The national security law for the Hong Kong Special Administrative Region (HKSAR) is "consistent with China's constitutional scheme which places supreme power in the central government, as befitting a unitary system," a renowned scholar has said recently.
"The best way to comprehend the constitutional-legal angle of the entire issue is to recognize that unlike the United States federation, China has a unitary system," James C. Hsiung, a professor of politics and international law at New York University, said in an interview with Xinhua via email.
"The concept may sound quaint to the American ear, but the fact is that out of the United Nations' 193 member states, 166 have a unitary system of government," he added.
In China with a unitary political system, supreme power is held by the central government, which duly devolves power upon lower-level governments, including special administrative regions, the expert said.
"The important thing in a unitary system, as different from a federal system, is that the central government, following the devolution procedures, may initiate laws, not just policies, for a lower-level government," he said.
Hence, the national security law for the HKSAR enacted by the National People's Congress (NPC) is "constitutional and consistent with well-established tradition," Hsiung said.
"And between the central and lower-level governments, there exists a relationship of superordination and subordination, not found in a federal system," he said.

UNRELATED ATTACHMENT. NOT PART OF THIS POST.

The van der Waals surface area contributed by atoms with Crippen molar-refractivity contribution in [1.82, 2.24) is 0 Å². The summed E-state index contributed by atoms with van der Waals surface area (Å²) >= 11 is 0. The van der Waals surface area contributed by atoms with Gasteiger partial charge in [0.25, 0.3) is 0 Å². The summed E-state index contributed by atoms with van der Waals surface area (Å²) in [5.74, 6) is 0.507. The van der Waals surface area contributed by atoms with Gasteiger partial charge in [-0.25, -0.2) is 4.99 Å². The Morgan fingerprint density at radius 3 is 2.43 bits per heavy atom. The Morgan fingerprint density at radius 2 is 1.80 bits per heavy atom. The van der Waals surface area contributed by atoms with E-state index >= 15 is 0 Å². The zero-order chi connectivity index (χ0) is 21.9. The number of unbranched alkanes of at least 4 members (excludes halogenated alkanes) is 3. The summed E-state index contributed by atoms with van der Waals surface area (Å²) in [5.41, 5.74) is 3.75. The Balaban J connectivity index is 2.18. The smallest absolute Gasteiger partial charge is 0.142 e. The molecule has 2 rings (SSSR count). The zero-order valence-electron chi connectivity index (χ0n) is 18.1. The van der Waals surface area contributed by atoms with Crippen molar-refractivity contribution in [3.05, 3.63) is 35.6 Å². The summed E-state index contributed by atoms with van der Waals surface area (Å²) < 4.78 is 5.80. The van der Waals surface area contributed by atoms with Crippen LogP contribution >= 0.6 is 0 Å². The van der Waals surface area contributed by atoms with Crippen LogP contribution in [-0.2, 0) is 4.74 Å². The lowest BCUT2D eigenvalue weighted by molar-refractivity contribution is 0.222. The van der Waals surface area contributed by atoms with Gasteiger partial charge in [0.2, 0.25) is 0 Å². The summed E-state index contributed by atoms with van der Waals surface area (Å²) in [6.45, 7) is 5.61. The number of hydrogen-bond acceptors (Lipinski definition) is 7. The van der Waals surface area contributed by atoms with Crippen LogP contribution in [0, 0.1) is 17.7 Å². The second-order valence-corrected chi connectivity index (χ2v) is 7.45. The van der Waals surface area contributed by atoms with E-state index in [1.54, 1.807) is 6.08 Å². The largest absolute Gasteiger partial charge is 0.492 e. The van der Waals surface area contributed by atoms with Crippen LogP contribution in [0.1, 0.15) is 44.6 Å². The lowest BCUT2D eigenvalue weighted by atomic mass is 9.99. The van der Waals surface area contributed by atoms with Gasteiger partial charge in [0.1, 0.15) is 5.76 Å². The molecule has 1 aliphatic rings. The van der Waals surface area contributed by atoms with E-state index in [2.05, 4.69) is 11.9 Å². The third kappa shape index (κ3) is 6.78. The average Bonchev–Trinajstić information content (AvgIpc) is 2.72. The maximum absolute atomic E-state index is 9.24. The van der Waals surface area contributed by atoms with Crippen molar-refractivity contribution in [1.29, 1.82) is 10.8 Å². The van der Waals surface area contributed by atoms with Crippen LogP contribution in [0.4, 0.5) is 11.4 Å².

According to the 1984 Sino-British Joint Declaration on the Question of Hong Kong, Hong Kong will be "directly under the authority" of the Chinese central government after its return to China, the expert said.
Besides, the HKSAR will "enjoy a high degree of autonomy, except in foreign and defense affairs, which are the responsibilities of the central government," he added.
Stressing "the exception, from HKSAR's autonomy, of both foreign and defense affairs, under which security matters would naturally fall," Hsiung said "a later clause explicitly declares it is the central government's responsibility to protect Hong Kong's 'public order,' which is synonymous with public security."
Based on the HKSAR Basic Law, the NPC "authorizes the HKSAR to exercise a high degree of autonomy," and the NPC Standing Committee "may add to ... the list of the (national) laws" that are applicable to Hong Kong, the expert said.
"Should anyone challenge the NPC on its authority to enact a national law (security law included) for the HKSAR," he said, the Basic Law "is a direct, unequivocal answer."
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